I stand here today as a representative of the government of the Village of Hempstead. I bring you greetings on behalf of Mayor Wayne Hall, who wanted to be here, but was unable to attend, and on behalf of the other Board of Trustee Members. The Honorable Deputy Mayor Henry Conyers is here with me.
I stand here in solidarity with the immigrant community of the Village and with all immigrants seeking a legal pathway to citizenship and to full inclusion in the great American society.
Everyone here is an immigrant. Whether you came on the Mayflower in 1620, on the slave ship in the early 16 and 1700s, via the big boats from Europe that flooded New York’s Ellis Island in the 1920s and 30s, on the planes from the Caribbean in the 1950s and 60s, or on today’s planes coming from Central and South America, Africa, India, China, Japan or Europe.
The only ones among us who aren’t immigrants are the Native Americans, yet oddly enough they aren’t trying to chase anyone out of their country or to deny them any of the precious rights guaranteed by the Constitution.
There is great division about the immigrant question. Should undocumented immigrants be given a pathway to citizenship? Should the children of the undocumented born in this country be considered Americans or should they have their citizenship revoked?
Far from being a complex question, for many of us, the immigration question is a simple one: Put yourself in the shoes of an immigrant and you’ll see he or she isn’t any different than you are or than your grandparents who came to this country several generations ago.
Immigrants want the same things that every other American wants: a better paying job, better opportunities, access to good schools and good doctors. The opportunity for our children to do better than we did ourselves.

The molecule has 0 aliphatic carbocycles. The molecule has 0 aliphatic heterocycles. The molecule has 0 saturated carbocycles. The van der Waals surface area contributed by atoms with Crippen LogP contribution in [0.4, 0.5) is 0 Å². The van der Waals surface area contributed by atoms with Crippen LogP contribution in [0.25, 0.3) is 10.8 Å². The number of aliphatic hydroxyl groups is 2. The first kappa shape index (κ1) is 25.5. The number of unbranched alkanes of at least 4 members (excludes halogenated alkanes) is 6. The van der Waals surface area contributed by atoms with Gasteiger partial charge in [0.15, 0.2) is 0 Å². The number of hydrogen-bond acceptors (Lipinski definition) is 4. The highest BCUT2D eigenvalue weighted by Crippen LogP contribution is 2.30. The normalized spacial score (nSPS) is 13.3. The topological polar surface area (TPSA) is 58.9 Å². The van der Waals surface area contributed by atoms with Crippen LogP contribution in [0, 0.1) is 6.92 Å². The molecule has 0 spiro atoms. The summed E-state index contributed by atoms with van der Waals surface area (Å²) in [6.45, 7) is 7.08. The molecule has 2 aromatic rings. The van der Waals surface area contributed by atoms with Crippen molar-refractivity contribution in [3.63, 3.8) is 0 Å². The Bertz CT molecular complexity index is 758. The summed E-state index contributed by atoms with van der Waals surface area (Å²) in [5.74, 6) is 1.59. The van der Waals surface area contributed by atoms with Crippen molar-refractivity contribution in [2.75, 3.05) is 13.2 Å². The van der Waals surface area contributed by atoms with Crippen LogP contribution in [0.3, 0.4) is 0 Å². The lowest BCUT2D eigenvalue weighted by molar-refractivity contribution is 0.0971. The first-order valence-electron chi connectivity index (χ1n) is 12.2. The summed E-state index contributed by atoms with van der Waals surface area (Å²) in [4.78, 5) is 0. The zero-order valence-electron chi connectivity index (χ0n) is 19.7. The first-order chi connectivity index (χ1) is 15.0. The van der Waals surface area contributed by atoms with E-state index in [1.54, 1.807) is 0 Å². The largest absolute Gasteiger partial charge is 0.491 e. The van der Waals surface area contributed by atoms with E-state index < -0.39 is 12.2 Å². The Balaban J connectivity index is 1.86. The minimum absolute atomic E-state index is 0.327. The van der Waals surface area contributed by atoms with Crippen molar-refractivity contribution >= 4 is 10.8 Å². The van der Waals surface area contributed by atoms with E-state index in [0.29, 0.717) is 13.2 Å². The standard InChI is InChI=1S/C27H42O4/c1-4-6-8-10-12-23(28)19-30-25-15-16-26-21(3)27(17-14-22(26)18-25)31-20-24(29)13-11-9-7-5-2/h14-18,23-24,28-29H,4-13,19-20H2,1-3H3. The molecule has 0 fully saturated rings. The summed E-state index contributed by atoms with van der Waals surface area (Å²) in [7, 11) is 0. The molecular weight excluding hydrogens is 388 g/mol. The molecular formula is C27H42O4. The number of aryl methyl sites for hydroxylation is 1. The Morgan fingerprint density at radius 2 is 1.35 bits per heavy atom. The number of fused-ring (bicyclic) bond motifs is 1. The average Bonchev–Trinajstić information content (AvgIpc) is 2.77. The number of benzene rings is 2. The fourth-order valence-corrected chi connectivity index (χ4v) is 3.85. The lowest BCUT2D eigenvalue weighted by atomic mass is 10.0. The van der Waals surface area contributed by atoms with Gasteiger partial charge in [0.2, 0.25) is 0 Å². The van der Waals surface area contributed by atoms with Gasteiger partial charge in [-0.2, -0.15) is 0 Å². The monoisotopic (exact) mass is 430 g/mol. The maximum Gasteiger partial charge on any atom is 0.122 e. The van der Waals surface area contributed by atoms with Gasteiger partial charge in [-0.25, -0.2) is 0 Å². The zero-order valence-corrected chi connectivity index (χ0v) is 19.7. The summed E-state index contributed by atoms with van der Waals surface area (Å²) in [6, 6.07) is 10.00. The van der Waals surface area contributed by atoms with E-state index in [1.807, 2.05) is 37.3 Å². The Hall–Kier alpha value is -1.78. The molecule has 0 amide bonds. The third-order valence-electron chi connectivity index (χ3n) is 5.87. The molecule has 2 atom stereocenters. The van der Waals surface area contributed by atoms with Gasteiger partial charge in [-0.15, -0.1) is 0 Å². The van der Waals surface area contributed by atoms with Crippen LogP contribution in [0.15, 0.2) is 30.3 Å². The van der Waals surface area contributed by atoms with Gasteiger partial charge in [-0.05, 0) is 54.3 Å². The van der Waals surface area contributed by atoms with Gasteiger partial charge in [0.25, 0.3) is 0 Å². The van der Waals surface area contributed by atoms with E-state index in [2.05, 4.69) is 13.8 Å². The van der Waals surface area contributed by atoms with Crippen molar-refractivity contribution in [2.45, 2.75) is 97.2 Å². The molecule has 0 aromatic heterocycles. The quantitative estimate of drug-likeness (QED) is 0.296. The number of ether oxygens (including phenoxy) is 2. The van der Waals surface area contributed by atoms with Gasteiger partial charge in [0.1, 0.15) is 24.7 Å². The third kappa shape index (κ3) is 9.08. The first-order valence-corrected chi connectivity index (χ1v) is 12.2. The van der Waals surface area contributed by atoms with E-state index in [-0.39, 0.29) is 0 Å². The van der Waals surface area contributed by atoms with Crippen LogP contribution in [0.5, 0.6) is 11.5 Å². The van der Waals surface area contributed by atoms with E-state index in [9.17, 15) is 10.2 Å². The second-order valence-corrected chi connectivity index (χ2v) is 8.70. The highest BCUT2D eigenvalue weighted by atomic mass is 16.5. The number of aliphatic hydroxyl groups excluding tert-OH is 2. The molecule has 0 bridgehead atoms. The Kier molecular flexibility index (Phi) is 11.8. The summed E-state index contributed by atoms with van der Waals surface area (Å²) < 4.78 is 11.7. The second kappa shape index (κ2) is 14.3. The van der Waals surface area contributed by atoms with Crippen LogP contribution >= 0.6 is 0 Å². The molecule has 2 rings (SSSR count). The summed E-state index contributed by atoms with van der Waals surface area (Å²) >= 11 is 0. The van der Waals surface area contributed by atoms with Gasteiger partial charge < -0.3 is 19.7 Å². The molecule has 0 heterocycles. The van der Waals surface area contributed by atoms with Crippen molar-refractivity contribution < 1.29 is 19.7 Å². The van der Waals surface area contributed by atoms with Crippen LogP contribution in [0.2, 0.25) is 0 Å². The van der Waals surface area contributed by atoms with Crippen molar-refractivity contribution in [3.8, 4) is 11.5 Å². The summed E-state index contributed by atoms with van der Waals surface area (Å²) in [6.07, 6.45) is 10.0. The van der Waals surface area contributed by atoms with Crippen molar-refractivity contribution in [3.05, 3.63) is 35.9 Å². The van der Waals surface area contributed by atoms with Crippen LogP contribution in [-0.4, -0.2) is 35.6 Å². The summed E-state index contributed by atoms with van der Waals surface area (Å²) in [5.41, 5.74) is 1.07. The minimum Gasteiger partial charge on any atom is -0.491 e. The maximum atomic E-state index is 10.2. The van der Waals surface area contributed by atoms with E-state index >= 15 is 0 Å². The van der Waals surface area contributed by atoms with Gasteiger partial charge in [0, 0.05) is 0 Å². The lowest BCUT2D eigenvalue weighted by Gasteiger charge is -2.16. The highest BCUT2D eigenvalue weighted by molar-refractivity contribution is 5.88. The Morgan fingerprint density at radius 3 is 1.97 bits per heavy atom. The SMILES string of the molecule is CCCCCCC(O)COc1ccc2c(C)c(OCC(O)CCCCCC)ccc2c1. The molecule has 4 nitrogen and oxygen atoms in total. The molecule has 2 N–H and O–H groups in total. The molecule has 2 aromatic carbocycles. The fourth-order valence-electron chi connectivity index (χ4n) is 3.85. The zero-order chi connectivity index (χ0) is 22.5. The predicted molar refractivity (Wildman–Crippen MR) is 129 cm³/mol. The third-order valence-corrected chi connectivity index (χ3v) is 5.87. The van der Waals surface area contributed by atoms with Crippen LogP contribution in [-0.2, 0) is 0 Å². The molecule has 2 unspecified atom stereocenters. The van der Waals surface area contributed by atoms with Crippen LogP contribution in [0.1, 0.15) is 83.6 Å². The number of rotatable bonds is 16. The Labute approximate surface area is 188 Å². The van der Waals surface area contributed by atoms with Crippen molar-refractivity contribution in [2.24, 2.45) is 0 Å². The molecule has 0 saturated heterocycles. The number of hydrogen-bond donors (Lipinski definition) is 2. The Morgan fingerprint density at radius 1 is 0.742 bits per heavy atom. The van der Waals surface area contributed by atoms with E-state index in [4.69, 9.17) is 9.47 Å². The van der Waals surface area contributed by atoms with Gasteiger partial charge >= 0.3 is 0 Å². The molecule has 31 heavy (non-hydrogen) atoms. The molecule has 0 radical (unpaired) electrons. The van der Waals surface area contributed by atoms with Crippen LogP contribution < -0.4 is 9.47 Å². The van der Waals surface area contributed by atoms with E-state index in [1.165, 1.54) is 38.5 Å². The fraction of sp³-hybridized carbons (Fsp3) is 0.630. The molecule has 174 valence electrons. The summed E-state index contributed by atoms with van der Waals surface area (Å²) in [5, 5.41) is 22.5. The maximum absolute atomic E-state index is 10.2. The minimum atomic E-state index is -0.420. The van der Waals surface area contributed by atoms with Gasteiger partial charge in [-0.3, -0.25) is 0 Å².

I suppose then that a big part of the immigration problem is an education problem; it’s about educating working and middle-class Americans about the immigrant community, about their desires and aspirations, about the fact that immigrants are just like everyone else.
Many political leaders knowing the truth, know also that immigration is an easy way to score political points. So they ignore the facts and decide instead to use it to divide poor against poor, minority against minority, working people against working people,
But I am here today, along with all of you, to stand up for the rights of the immigrant community who are the backbone of so many other communities.
Who takes care of other people’s children when they are at work? Who does the gardening that the husbands and the fathers are unavailable to do? Who does the construction, the electrical work, the roofing and the tiling at wages no one else would even dream of doing?
Los immigrantes: Juan, Sophia, Vilma, Luis, Jorge, that’s who.
I am here today also to say that as we talk about the immigrant question we have to remember that the immigrant question isn’t a one-sided question. The immigrant isn’t the only one in this relationship.
So if you want to criminalize the undocumented immigrant who gets picked up from the street corner to work as a day laborer so that he can put food on his family’s plate, and pay sales and other taxes, then you have to criminalize the middle- and upper-class American who hired him.